Jamie Bissonnette

Jamie Bissonnette

Photo courtesy of Coppa

Winner of “The People’s Best New Chef” Title in 2011 Reader Poll

F&W Star Chef

Restaurants: Toro, Enoteca Coppa (Boston); Toro (New York)

Experience: Eastern Standard, KO Prime (Boston)

Education: The Art Institute of Fort Lauderdale

Who taught you to cook? What is the most important thing you learned from them?
Jacques Pépin. My parents weren’t good cooks at all. And Mom didn’t cook much, period. Seriously, Tuesdays at our house were called FFY: Fend for Yourself. So I had to cook for myself and my little sister once a week. I would watch Pépin’s shows and try to mimic what I learned.

What was the first dish you ever cooked yourself?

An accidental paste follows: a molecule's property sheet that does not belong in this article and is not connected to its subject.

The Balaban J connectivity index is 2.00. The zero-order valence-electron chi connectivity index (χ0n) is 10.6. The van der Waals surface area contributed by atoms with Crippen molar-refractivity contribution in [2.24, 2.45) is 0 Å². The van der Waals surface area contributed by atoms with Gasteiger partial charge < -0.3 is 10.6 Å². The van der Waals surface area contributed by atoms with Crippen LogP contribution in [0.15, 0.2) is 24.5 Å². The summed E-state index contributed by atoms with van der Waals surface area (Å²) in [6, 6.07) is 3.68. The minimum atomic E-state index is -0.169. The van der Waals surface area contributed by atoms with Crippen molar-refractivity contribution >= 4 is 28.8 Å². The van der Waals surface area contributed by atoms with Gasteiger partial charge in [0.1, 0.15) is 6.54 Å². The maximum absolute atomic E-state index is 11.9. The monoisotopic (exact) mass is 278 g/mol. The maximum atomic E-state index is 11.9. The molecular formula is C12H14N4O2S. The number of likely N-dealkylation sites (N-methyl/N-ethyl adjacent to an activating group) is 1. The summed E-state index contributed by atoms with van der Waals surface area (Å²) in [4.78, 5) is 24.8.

I don’t know exactly, but I have a vivid memory around 12 or 13 years old cooking soft scrambled eggs with a ton of American cheese on toasted rye bread. I ate it like a tartine, open-faced. While I was enjoying it, some guys were helping my dad paint the outside of the house, older kids. I think they were making fun of me. They started saying things like, “Oh, that’s so great, chef, make us one!” So I did. They ate them, and said, “Wow, this really is good.” That was my first real experience cooking for other people.

And what is the best dish for a neophyte home cook to try?
How to cook an egg, at least seven or eight ways. If you can fry an egg sunny-side up, scramble it, make an omelet, poach one, soft-boil one, you’ll learn how to season and how to play with temperature. You’ll pretty much master most of the techniques and dexterity required to cook everything else.

Favorite cookbook of all time?
La Technique by Jacques Pépin. It’s no frills. It shows how to do everything from the basic to the most advanced: how to make a vegetable timbale or a croquette, how to bread something, how to bone a chicken, how to sauté something, how to crack an egg.

What's a dish that defines your cooking style?